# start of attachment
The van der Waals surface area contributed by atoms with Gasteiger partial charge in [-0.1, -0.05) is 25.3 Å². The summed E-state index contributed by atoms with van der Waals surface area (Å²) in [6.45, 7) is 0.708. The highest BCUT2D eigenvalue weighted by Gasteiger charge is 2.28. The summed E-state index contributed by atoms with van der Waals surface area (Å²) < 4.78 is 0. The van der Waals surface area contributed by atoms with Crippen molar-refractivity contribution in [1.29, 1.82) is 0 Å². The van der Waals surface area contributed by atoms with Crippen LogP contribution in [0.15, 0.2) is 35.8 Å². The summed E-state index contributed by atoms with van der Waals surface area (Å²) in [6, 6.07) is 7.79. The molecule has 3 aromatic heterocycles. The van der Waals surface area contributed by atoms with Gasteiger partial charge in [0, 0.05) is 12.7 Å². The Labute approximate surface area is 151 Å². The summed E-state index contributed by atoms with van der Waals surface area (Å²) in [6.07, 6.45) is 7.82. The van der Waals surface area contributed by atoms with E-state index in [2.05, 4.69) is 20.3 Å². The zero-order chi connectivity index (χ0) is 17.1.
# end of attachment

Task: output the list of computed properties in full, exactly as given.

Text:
The van der Waals surface area contributed by atoms with Gasteiger partial charge in [-0.1, -0.05) is 25.3 Å². The summed E-state index contributed by atoms with van der Waals surface area (Å²) in [6.45, 7) is 0.708. The highest BCUT2D eigenvalue weighted by Gasteiger charge is 2.28. The summed E-state index contributed by atoms with van der Waals surface area (Å²) < 4.78 is 0. The van der Waals surface area contributed by atoms with Crippen molar-refractivity contribution in [1.29, 1.82) is 0 Å². The van der Waals surface area contributed by atoms with Crippen LogP contribution in [0.15, 0.2) is 35.8 Å². The summed E-state index contributed by atoms with van der Waals surface area (Å²) in [6, 6.07) is 7.79. The molecule has 3 aromatic heterocycles. The van der Waals surface area contributed by atoms with Gasteiger partial charge in [0, 0.05) is 12.7 Å². The Labute approximate surface area is 151 Å². The summed E-state index contributed by atoms with van der Waals surface area (Å²) in [6.07, 6.45) is 7.82. The van der Waals surface area contributed by atoms with E-state index in [2.05, 4.69) is 20.3 Å². The zero-order chi connectivity index (χ0) is 17.1.